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My biology book says, that the equilibrium potential for an ion with a charge of +1 is: $$E_{ion}= 62mV \biggl(\log\frac{[ion]_{outside}}{[ion]_{inside}}\biggr)$$

Where does the 62 mV come from? How was this value derived? I understand that it's the equilibrium voltage of $\ce{Na+}$.

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up vote 6 down vote accepted

The System intracellular/membrane/extracellular space is well described by the model of a Concentration cell (see more on Wikipedia). The equation you mentioned is also called the Nernst equation.

$$ E_{ion}= 62mV \biggl(\log\frac{[ion]_{outside}}{[ion]_{inside}}\biggr)= \frac{k_B T}{z e} \biggl(\ln\frac{[ion]_{outside}}{[ion]_{inside}}\biggr) $$

where $k_B$ is the Boltzmann constant, $T$ temperature (310 K), $e$ elementary charge and $z$ the number of elementary charges per ion (1 in the case of Na+)

Thus the $62 mV$ come from $\frac{k_B T}{e} ln(10)$

As you can see, as the temperature increases, entropic effects gain an thus more Ions move against the Electrical field yielding in an increase of the membrane potential.

So your 62 mV are not only empirical but based on well defined physical model.

And the equilibrium voltage of Na+ is the same because at physiological conditons the intracellular concentration is ten times smaller than the extracellular. Thus $\log\frac{[ion]_{outside}}{[ion]_{inside}}$ equals to $log(10)$ which is $1$. The total membrane reversal potential is well described by the Goldman Equation.

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Nice answer. I like the relation to entropy, as it really does help you get the bigger picture in the long run. :-) – Brian Feb 7 '13 at 0:55

That quasi-travesty is the Nernst equation in $\log_{10}$ for a positive monovalent ion at physiological temperatures (37 degrees celsius), but they've hidden all that from you. Shame on them.

The canonical form of the Nernst equation, for an ion $S$ is

$$ E_{S} = \frac{RT}{z_{S}F}\ln{\frac{[S]_{out}}{[S]_{in}}} $$

where $R$ is the gas constant, $T$ is temperature expressed in Kelvin, $F$ is Faraday's constant, and $z_S$ is the charge of ion $S$. This is the actually useful form of the equation that can be used for any ion for any temperature.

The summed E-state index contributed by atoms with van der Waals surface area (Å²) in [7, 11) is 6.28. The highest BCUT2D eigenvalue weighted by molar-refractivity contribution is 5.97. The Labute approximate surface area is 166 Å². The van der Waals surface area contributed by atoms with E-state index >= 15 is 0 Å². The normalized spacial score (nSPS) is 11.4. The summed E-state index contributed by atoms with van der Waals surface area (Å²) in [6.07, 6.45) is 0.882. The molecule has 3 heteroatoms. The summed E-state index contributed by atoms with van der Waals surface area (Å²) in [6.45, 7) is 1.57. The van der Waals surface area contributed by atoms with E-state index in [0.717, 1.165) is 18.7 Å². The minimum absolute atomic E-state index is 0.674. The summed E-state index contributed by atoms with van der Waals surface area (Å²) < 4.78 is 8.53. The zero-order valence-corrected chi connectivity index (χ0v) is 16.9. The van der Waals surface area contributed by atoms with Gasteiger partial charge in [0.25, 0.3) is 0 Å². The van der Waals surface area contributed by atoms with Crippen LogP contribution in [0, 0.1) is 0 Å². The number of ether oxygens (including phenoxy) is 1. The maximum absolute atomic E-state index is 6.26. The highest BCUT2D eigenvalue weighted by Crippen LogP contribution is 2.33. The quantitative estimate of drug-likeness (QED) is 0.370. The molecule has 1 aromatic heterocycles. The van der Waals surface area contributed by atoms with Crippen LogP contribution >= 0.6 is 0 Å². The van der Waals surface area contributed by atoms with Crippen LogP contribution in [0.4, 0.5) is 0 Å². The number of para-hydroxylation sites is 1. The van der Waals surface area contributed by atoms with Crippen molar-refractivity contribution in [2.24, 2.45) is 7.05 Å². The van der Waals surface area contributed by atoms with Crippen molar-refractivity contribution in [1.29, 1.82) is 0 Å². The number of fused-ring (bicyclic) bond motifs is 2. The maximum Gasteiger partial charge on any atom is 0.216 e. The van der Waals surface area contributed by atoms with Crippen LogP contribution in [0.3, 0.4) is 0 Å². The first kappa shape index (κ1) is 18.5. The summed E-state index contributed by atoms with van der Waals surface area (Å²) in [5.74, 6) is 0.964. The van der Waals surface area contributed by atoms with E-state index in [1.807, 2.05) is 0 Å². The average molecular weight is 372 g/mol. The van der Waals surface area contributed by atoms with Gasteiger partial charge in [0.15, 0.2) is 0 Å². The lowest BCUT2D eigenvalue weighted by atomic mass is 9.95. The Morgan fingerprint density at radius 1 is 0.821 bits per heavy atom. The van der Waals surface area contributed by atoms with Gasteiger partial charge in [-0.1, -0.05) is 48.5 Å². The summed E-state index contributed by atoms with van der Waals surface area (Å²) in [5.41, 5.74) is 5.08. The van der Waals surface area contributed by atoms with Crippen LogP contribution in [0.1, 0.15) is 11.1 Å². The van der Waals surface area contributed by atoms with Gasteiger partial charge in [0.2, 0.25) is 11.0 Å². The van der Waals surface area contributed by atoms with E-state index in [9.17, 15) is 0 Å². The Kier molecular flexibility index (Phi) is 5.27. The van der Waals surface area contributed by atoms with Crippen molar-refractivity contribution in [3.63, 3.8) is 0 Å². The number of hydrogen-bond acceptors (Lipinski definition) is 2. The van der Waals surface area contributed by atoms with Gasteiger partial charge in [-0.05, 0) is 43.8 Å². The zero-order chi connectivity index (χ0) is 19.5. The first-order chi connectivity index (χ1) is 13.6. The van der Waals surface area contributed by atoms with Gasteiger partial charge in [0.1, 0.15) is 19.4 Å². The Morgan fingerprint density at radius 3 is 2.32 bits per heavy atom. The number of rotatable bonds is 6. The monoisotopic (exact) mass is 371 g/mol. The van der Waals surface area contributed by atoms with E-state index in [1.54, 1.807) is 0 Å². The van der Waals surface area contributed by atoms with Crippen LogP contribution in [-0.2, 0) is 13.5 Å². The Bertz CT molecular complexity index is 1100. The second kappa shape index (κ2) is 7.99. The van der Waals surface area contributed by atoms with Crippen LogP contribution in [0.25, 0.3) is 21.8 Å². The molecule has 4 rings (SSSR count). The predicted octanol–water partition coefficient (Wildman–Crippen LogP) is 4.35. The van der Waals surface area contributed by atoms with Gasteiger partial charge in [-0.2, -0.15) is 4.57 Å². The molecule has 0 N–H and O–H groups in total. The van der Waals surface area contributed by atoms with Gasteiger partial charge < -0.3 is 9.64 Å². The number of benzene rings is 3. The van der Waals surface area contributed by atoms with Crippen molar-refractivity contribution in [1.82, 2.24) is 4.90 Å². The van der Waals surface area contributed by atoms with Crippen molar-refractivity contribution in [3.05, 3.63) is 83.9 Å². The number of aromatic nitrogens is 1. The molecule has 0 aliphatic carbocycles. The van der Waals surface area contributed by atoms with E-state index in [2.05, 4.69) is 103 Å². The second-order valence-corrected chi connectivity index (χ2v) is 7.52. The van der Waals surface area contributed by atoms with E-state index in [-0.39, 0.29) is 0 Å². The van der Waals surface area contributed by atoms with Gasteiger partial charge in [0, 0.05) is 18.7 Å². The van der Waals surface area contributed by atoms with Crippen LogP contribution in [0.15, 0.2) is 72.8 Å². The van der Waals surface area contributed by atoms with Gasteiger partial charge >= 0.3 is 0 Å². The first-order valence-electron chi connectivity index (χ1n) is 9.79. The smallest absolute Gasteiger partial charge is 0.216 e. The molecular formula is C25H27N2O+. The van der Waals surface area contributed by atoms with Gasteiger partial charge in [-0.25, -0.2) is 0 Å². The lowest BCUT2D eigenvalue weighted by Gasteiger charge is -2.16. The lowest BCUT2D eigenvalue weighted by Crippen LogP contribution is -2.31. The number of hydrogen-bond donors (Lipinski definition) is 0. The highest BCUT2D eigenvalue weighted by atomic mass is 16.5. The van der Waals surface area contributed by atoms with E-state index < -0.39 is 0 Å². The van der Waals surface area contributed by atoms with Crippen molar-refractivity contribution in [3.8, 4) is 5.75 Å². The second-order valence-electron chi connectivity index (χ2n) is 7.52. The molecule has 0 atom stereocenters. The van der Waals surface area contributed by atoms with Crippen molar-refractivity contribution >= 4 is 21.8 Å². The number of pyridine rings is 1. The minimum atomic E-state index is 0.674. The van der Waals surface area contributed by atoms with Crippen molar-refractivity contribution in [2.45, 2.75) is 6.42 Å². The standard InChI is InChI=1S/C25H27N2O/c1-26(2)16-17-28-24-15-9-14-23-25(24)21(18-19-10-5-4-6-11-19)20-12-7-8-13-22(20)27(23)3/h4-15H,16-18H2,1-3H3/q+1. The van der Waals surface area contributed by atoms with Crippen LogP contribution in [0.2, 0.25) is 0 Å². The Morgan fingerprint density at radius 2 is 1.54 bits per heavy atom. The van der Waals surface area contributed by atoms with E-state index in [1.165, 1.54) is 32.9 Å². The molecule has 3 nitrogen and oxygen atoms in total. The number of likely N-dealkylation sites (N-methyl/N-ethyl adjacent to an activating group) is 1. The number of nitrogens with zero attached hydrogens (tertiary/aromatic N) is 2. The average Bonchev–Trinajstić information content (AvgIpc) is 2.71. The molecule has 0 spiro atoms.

The Nernst equation is a limiting case of the Goldman-Hodgkin-Katz equation for a single ion. The Nernst equation is useful for directly determining the equilibrium potential of a single ionic species. The GHK equation is used for determining the reversal potential of a membrane or channel in multi-ion cases.

Note that the terms "reversal potential" and "equilibrium potential" are not synonymous, except in the case of a single ion system. The reversal potential is where the direction of current switches. An equilibrium is when net ion flux is zero (although, in a living cell, it is more appropriate to call even this situation a steady state). If membrane were only permeable to one ion, the reversal potential will be at the equilibrium potential (given by Nernst) for that single ion. However, when there are several permeant ions, usually none of the ions will be in equilibrium at the reversal potential--that is, all the ions will have a measurable flux across the membrane even though the sum of those fluxes (weighted by permeabilities) is zero at the reversal potential.

Converting natural log to log base 10, you can use the identity $\log_b{a} = \frac{\log_{10}{a}}{\log_{10}{b}}$, which gives

$$ E_{S} = \frac{1}{\log_{10}{e}} \cdot \frac{RT}{z_{S}F}\log_{10}{\frac{[S]_{out}}{[S]_{in}}} $$

In the case of sodium ions (Na+) at 37 degrees (physiological temperature), $T$ is 310 and $z_S$ is +1. Substituting in these values, we have

$$ E_{S} = 2.303 \cdot \frac{(8.3145) (310)}{(+1) (96485) }\log_{10}{\frac{[S]_{out}}{[S]_{in}}} \\ E_{S} = 61.5 \text{ mV} \cdot\log_{10}{\frac{[S]_{out}}{[S]_{in}}} $$

YAK uses a less common form of the Nernst equation in membrane physiology which uses the Boltzmann constant directly and deals with elementary charges instead of moles ($R = N_A k_B$). It is a wonderful exercise to derive the Nernst equation from the Boltzmann equation,

$$ \frac{p_2}{p_1} = \exp{(-\frac{u_2 - u_1}{k_BT})} $$

where $p_i$ is the probability of a particle being in state $i$, and $u_i$ is the energy of state $i$. All it takes is some rearranging and keeping careful track of the units.

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Thanks. I have to try that derivation! :-) – Brian Feb 7 '13 at 2:07
In my experience it is indeed more common in bio to talk about the nernst equation rather than Goldman. – Armatus Feb 7 '13 at 8:21
probably because it is the Nernst not the Goldman eq. Thanks @Armatus ! I corrected it abvove. – YAK Feb 8 '13 at 13:38

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